Still docs a plenty 

Two music films lead the way in the closing weekend of the Hot Springs festival.

  • WHITE AND NERDY: MC Frontalot
As the Hot Springs Documentary Film Festival enters its closing weekend, there's still a wealth of compelling films left to screen. I've circled “In the Company of Trees,” a feature on Canadians who live in elaborate tree houses (Thursday, 10:05); “Duckpin,” a retrospective on the dying subculture of duckpin bowling (Friday, 12:55 p.m.) and “3, 2, 1 Fireworks,” a short on the creation of new fireworks in China, as three I'm especially keen to check out. Also, there's sure to be a big crowd for “Mary Pickford: Muse of the Movies,” both because of the subject matter — Pickford was one of Hollywood's earliest and brightest stars, and she co-founded United Artists — and because actor Michael York, who's most famous for playing Basil Rathbone in the Austin Powers films, narrates and will be on-hand for post-screening questions. York is the recipient of the Hot Springs Film Institute's inaugural narration award.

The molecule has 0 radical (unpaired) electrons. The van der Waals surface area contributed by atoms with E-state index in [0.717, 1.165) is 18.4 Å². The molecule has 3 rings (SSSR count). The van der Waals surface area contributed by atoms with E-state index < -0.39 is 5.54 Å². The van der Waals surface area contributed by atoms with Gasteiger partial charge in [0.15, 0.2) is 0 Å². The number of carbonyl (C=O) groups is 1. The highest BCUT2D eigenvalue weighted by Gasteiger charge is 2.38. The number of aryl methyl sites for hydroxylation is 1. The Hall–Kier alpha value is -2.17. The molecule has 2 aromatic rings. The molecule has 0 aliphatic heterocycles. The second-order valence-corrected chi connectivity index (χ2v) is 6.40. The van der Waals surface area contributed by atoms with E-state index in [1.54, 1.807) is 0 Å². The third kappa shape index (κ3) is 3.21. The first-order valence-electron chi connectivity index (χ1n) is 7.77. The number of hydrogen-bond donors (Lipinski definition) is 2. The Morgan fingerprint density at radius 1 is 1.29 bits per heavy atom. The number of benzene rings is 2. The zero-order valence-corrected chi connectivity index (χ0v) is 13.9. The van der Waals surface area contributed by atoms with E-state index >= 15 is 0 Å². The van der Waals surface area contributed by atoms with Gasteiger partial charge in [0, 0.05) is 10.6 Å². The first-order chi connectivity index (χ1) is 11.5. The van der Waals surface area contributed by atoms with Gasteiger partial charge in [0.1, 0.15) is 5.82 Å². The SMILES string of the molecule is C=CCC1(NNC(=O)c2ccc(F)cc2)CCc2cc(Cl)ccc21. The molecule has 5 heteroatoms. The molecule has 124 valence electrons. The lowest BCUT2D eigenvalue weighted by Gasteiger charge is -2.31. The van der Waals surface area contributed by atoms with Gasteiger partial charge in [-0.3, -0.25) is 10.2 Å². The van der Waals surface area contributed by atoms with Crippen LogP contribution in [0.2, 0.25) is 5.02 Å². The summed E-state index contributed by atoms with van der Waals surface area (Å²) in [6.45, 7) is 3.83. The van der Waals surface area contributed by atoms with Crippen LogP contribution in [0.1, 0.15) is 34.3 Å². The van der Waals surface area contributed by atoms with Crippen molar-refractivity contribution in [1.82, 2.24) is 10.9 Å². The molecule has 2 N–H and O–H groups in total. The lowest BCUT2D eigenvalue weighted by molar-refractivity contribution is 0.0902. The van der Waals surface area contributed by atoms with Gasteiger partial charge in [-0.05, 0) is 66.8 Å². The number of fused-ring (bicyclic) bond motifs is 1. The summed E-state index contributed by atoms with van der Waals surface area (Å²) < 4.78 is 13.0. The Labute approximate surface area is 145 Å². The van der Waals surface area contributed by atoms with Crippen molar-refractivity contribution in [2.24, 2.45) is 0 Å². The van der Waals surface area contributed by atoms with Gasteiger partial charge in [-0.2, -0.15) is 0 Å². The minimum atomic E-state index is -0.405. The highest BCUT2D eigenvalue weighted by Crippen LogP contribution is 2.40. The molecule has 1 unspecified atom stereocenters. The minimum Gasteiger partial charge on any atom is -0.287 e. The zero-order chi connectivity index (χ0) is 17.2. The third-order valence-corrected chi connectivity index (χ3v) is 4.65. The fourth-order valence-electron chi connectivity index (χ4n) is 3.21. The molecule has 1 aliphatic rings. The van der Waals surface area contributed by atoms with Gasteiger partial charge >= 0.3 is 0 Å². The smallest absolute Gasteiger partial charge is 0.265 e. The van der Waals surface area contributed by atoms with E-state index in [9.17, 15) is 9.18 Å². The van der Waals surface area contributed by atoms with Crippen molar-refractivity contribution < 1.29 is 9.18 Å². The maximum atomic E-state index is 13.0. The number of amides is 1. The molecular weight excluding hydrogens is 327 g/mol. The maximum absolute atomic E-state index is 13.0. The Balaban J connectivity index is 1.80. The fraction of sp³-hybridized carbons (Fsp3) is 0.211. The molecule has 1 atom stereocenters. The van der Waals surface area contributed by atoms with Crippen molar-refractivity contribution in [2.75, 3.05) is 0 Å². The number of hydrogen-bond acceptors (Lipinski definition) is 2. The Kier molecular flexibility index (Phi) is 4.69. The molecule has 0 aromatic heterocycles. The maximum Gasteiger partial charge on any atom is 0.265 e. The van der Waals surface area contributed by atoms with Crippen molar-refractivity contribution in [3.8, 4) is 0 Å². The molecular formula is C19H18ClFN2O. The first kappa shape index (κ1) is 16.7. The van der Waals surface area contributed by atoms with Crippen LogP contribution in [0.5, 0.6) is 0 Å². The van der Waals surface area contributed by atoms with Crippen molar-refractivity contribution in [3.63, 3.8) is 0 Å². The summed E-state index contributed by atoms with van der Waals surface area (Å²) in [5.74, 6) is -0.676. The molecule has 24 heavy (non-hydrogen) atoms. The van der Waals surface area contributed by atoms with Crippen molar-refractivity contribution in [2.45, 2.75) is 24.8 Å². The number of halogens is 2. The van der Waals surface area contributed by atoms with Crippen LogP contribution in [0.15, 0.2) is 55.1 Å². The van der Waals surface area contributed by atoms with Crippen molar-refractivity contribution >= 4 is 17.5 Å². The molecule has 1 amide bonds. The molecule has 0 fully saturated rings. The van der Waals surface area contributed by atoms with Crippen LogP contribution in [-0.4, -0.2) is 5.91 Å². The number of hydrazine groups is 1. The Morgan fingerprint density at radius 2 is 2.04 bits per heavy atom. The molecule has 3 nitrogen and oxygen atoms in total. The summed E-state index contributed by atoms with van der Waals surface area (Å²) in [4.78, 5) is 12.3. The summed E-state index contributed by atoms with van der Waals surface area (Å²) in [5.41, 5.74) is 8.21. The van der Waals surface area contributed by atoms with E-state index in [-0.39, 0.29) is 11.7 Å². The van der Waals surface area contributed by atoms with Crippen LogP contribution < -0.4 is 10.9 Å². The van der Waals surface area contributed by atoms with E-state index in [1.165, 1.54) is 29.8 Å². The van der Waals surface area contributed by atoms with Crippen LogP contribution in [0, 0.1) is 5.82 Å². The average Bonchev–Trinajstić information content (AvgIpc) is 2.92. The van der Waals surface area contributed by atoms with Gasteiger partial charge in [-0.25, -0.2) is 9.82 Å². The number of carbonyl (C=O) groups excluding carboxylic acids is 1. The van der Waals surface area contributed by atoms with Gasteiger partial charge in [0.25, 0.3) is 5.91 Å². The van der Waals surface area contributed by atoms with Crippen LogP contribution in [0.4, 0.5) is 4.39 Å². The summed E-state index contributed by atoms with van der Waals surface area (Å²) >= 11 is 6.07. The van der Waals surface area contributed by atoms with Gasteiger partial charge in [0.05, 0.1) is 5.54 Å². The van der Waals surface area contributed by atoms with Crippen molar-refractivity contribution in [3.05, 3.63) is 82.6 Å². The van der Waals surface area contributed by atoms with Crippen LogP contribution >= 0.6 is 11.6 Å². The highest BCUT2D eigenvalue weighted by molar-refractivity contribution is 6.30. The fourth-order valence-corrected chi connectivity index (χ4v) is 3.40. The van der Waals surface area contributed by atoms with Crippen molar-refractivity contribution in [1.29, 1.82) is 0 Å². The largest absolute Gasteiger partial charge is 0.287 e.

But no films are likely to pull the crowds like two music documentaries. On Friday at 7:30 p.m. and Sunday at 4:30 p.m., banjo virtuoso Bela Fleck will be on hand, with his instrument, to talk about “Throw Down Your Heart,” a SXSW audience award-winning feature that follows the musician as he traces the origins of the banjo in Africa. As he travels to Uganda, Tanzania, the Gambia and Mali in the film, he collaborates with world music stars like Bassekou Kouyate and Oumou Sangare and regular folk for an album that's due to be released sometime next year.

Perhaps aimed at attracting a younger crowd, the buzzy doc “Nerdcore Rising” screens at Friday at 10:15 p.m. and then again on Saturday at 9:30 p.m. The film follows the first national tour of MC Frontalot, a rapper who's widely considered the godfather of nerdcore hip-hop, a sub-genre that's just like regular hip-hop, but super nerdy. For instance, Frontalot usually takes the stage wearing a pocket protector and thick glasses and raps about computer programming, Star Wars conventions and blogs, or as one skinny, bespectacled kid says in the film's preview, “all the things I care about, like Magic the Gathering and Internet porn addiction.” Weird Al Yankovic, Prince Paul and Jello Biafra also appear in the film, which has picked up raves from the likes of Salon and the Boston Herald.

Director Negin Farsad and MC Frontalot will be on hand for both screenings. Following Saturday's showing, Frontalot will perform at 11 p.m. at the Low Key Arts Building in Hot Springs. Tickets are $10 or free to full HSDFF pass holders or filmmakers.



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